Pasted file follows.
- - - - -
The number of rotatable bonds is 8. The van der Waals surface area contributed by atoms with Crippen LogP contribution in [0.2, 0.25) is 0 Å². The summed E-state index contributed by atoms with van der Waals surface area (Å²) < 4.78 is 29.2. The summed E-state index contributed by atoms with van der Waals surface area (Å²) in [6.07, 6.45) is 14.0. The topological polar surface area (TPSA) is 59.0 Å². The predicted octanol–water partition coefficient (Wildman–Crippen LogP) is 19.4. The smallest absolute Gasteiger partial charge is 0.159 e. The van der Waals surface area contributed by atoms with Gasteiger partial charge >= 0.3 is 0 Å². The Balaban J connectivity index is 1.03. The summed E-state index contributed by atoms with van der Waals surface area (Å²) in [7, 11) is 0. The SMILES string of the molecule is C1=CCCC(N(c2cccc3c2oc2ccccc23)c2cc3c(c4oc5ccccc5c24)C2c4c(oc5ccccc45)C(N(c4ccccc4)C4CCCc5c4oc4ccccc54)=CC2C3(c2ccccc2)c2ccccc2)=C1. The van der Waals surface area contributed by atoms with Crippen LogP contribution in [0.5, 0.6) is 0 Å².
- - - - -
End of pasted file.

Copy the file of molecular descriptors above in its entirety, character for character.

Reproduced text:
The number of rotatable bonds is 8. The van der Waals surface area contributed by atoms with Crippen LogP contribution in [0.2, 0.25) is 0 Å². The summed E-state index contributed by atoms with van der Waals surface area (Å²) < 4.78 is 29.2. The summed E-state index contributed by atoms with van der Waals surface area (Å²) in [6.07, 6.45) is 14.0. The topological polar surface area (TPSA) is 59.0 Å². The predicted octanol–water partition coefficient (Wildman–Crippen LogP) is 19.4. The smallest absolute Gasteiger partial charge is 0.159 e. The van der Waals surface area contributed by atoms with Gasteiger partial charge >= 0.3 is 0 Å². The Balaban J connectivity index is 1.03. The summed E-state index contributed by atoms with van der Waals surface area (Å²) in [7, 11) is 0. The SMILES string of the molecule is C1=CCCC(N(c2cccc3c2oc2ccccc23)c2cc3c(c4oc5ccccc5c24)C2c4c(oc5ccccc45)C(N(c4ccccc4)C4CCCc5c4oc4ccccc54)=CC2C3(c2ccccc2)c2ccccc2)=C1. The van der Waals surface area contributed by atoms with Crippen LogP contribution in [0.5, 0.6) is 0 Å².